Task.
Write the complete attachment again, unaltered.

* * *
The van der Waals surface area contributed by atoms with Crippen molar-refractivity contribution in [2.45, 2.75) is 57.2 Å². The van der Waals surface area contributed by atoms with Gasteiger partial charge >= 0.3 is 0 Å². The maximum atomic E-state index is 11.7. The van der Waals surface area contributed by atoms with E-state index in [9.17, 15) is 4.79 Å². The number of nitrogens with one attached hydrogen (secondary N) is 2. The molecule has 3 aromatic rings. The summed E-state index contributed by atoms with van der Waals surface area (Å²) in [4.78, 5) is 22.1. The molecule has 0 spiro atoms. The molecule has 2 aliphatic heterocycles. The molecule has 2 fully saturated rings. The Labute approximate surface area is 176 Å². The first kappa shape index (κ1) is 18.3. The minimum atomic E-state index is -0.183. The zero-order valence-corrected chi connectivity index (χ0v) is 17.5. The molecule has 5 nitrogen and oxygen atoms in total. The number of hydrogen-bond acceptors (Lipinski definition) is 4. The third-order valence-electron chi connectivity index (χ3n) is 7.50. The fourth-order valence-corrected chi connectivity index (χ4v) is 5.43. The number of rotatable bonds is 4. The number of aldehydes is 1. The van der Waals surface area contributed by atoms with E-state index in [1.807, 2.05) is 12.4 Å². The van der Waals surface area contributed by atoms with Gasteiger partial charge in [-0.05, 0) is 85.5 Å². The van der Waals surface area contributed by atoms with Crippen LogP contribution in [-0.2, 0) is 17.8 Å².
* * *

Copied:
The van der Waals surface area contributed by atoms with Crippen molar-refractivity contribution in [2.45, 2.75) is 57.2 Å². The van der Waals surface area contributed by atoms with Gasteiger partial charge >= 0.3 is 0 Å². The maximum atomic E-state index is 11.7. The van der Waals surface area contributed by atoms with E-state index in [9.17, 15) is 4.79 Å². The number of nitrogens with one attached hydrogen (secondary N) is 2. The molecule has 3 aromatic rings. The summed E-state index contributed by atoms with van der Waals surface area (Å²) in [4.78, 5) is 22.1. The molecule has 0 spiro atoms. The molecule has 2 aliphatic heterocycles. The molecule has 2 fully saturated rings. The Labute approximate surface area is 176 Å². The first kappa shape index (κ1) is 18.3. The minimum atomic E-state index is -0.183. The zero-order valence-corrected chi connectivity index (χ0v) is 17.5. The molecule has 5 nitrogen and oxygen atoms in total. The number of hydrogen-bond acceptors (Lipinski definition) is 4. The third-order valence-electron chi connectivity index (χ3n) is 7.50. The fourth-order valence-corrected chi connectivity index (χ4v) is 5.43. The number of rotatable bonds is 4. The number of aldehydes is 1. The van der Waals surface area contributed by atoms with E-state index in [1.807, 2.05) is 12.4 Å². The van der Waals surface area contributed by atoms with Gasteiger partial charge in [-0.05, 0) is 85.5 Å². The van der Waals surface area contributed by atoms with Crippen LogP contribution in [-0.2, 0) is 17.8 Å².